The gyre has actually given birth to two large masses of ever-accumulating trash, known as the Western and Eastern Pacific Garbage Patches, sometimes collectively called the Great Pacific Garbage Patch. The Eastern Garbage Patch floats between Hawaii and California; scientists estimate its size as two times bigger than Texas. The patch is characterised by exceptionally high concentrations of suspended plastic and other debris that have been trapped by the currents of the North Pacific Gyre.

The main problem with plastic — besides there being so much of it — is that it doesn’t biodegrade. No natural process can break it down. (Experts point out that the durability that makes plastic so useful to humans also makes it quite harmful to nature.) Instead, plastic photodegrades. A plastic cigarette lighter cast out to sea will fragment into smaller and smaller pieces of plastic without breaking into simpler compounds, which scientists estimate could take hundreds of years. The small bits of plastic produced by photodegradation are called mermaid tears or nurdles.

Besides the obvious affects this has on both marine life and tourism, another question that presents itself is how do we clean this up? This question is yet to be answered. For now, experts say the best approach we have is not to clean it up at all, but to keep it from growing.


Friday, August 22, 2008

How to Salvage a Boat...

Apparently in the Carribean they have come up with a new way to salvage boats called the Bahama Way...

Check out this great sequence of pictures of some serious yacht salvage - we wonder how this might work here?

Thursday, August 21, 2008

Town Crier Calls Up the Wind...

In what was supposed to be a wet and windy night, a few brave Wednesday night racers had to settle for a wet night with no wind! The RC set a course for the prevailing SE winds, only to have it completely shut off.

Our town crier Richard solicited the wind Gods with a song and to our amazement the wind magically appeared, except this time from the NW! The RC managed to get one race started (same start for all boats) in a course completely opposite from what they planned - but hey, we will take what we can get...

So the moral of the story is - when the wind shuts off, call Richard and have him call up the wind for you - seems to work every time!



PS - now what happens when he sings backward - does this mean the wind shuts off?

Sunday, August 17, 2008

AYC "Permanent" Race Marks Approved...

Thanks to Ed Kennedy's tireless work since November of 2007, today the club received approval from Skagit County for the proposed AYC Race Marks!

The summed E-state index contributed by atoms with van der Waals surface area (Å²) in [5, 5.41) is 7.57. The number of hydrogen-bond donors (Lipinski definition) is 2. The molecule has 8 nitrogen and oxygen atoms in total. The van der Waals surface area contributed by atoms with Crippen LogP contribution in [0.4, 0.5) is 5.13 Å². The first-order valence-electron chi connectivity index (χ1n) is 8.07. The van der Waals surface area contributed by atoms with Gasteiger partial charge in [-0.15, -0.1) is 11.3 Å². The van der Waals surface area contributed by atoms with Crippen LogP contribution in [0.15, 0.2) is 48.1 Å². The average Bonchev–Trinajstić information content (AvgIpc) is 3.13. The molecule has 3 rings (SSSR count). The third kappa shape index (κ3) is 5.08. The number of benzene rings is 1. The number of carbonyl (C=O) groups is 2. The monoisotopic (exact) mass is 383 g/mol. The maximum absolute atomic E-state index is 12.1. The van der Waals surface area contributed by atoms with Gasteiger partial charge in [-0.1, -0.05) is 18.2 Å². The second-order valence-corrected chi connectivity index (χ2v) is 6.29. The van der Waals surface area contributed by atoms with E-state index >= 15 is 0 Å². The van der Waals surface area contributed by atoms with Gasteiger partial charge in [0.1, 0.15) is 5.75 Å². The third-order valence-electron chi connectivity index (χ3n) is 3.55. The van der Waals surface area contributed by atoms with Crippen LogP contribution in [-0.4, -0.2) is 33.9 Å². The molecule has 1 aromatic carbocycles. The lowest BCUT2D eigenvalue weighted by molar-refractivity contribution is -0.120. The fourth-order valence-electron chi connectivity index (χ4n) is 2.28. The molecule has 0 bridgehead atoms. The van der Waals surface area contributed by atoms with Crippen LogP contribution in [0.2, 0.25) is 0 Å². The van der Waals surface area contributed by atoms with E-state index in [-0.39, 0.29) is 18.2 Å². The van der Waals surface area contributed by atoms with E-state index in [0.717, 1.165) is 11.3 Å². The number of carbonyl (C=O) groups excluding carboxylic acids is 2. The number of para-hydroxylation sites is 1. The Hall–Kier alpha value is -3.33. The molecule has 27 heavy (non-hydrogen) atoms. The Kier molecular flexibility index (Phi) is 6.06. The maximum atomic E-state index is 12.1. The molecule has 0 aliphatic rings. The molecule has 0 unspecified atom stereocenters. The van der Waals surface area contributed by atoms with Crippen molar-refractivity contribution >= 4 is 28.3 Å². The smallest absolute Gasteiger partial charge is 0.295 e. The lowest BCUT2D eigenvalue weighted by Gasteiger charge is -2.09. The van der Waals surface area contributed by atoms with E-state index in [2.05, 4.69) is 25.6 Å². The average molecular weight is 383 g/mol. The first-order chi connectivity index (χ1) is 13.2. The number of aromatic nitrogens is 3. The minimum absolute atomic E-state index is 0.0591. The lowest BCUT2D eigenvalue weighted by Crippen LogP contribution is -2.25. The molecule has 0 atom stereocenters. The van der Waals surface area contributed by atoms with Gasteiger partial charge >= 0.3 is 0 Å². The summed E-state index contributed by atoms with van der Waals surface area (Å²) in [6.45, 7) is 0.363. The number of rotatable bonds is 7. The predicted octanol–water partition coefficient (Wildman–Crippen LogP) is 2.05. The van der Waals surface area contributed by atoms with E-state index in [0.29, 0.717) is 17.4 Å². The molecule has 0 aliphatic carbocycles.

We already have approval from US Coast Guard, Corps of Engineers and WA Dept of Natural Resources. The County however has ignored our plea for fee waiver & request for refund of fee. We now are waiting only for approval from WA Fish & Wildllife. We have been told that they will approve after Skagit approves, so before long, (a few weeks?) we may have ALL the necessary approvals in place!

Meanwhile Ed Clauson has been working 0n the actual marks and within a week or so they should be ready to set. The fixed marks consist of a very large PVC pipe that floats vertically in the water attached to a large concrete anchor. The pipe is light green in color and has a reflective stripe around the top.

Once we have ALL the necessary approvals and the marks are constructed we will be holding a "mark setting party". Hopefully this will happen before the last bouy racing series of the year! Stay tuned for updates!

PS - if you are new to this subject, the club has been seeking to install permanent seasonal marks in Fidalgo Bay in order to make it easier for the race committee to set race courses and give us more options. We are presently using a number of aids to navigation as marks, plus adding temporary marks when needed - but this presents many challenges when attempting to set a true windward / leeward course due to the limited number of options.

Friday, August 15, 2008

AYC Cleans up at Shaw Island Classic...

Congrats to the killer performance of AYC boats at the Shaw Island Classic this past weekend...
  • PHRF Division A winner - Grafix
  • PHRF Division B winner - Pulele Hua
  • PHRF Division C winner - Lowly Worm
You can get full results at this link: http://www.sjiyc.com/ShawIsland/Shaw%202008%20Results%20Sat%208pm.pdf

Thursday, August 14, 2008

Cat Sass Wins COW Bay Regatta

BREAKING NEWS - Cat Sass takes first place in the 2008 Cowichan Bay Regatta, with Son of Raven taking a 3rd in a field of 17 boats (Multihull & A-Class Cats)! Congratulations to Keith, Pat and Chris on their outstanding sailing!


Tuesday, August 12, 2008

AYC Pirates Camp

The 2008 AYC Pirates Camp is in full swing - pictures from the first day are in the website gallery. Below is one of the crews gearing up for racing this Wednesday night - watch out fleet, the kids are coming...